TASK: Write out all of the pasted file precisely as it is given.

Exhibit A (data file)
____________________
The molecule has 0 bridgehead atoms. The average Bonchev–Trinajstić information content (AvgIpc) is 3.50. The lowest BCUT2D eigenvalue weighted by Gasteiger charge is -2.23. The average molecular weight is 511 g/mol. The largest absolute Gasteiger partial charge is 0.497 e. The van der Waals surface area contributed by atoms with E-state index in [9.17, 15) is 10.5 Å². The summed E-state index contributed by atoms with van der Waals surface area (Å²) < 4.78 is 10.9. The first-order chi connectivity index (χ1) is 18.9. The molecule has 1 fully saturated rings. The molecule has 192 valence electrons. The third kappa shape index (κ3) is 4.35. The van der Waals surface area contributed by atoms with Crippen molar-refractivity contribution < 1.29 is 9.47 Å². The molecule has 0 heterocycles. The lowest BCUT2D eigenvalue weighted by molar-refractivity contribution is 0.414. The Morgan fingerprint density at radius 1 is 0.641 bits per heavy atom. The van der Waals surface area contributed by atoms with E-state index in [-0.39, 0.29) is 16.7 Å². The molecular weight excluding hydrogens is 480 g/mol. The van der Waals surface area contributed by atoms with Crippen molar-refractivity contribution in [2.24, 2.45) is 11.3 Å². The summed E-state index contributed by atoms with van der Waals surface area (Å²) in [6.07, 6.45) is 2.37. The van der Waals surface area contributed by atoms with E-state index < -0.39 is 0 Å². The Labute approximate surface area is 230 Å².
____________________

The molecule has 0 bridgehead atoms. The average Bonchev–Trinajstić information content (AvgIpc) is 3.50. The lowest BCUT2D eigenvalue weighted by Gasteiger charge is -2.23. The average molecular weight is 511 g/mol. The largest absolute Gasteiger partial charge is 0.497 e. The van der Waals surface area contributed by atoms with E-state index in [9.17, 15) is 10.5 Å². The summed E-state index contributed by atoms with van der Waals surface area (Å²) < 4.78 is 10.9. The first-order chi connectivity index (χ1) is 18.9. The molecule has 1 fully saturated rings. The molecule has 192 valence electrons. The third kappa shape index (κ3) is 4.35. The van der Waals surface area contributed by atoms with Crippen molar-refractivity contribution < 1.29 is 9.47 Å². The molecule has 0 heterocycles. The lowest BCUT2D eigenvalue weighted by molar-refractivity contribution is 0.414. The Morgan fingerprint density at radius 1 is 0.641 bits per heavy atom. The van der Waals surface area contributed by atoms with E-state index in [-0.39, 0.29) is 16.7 Å². The molecular weight excluding hydrogens is 480 g/mol. The van der Waals surface area contributed by atoms with Crippen molar-refractivity contribution in [2.24, 2.45) is 11.3 Å². The summed E-state index contributed by atoms with van der Waals surface area (Å²) in [6.07, 6.45) is 2.37. The van der Waals surface area contributed by atoms with E-state index < -0.39 is 0 Å². The Labute approximate surface area is 230 Å².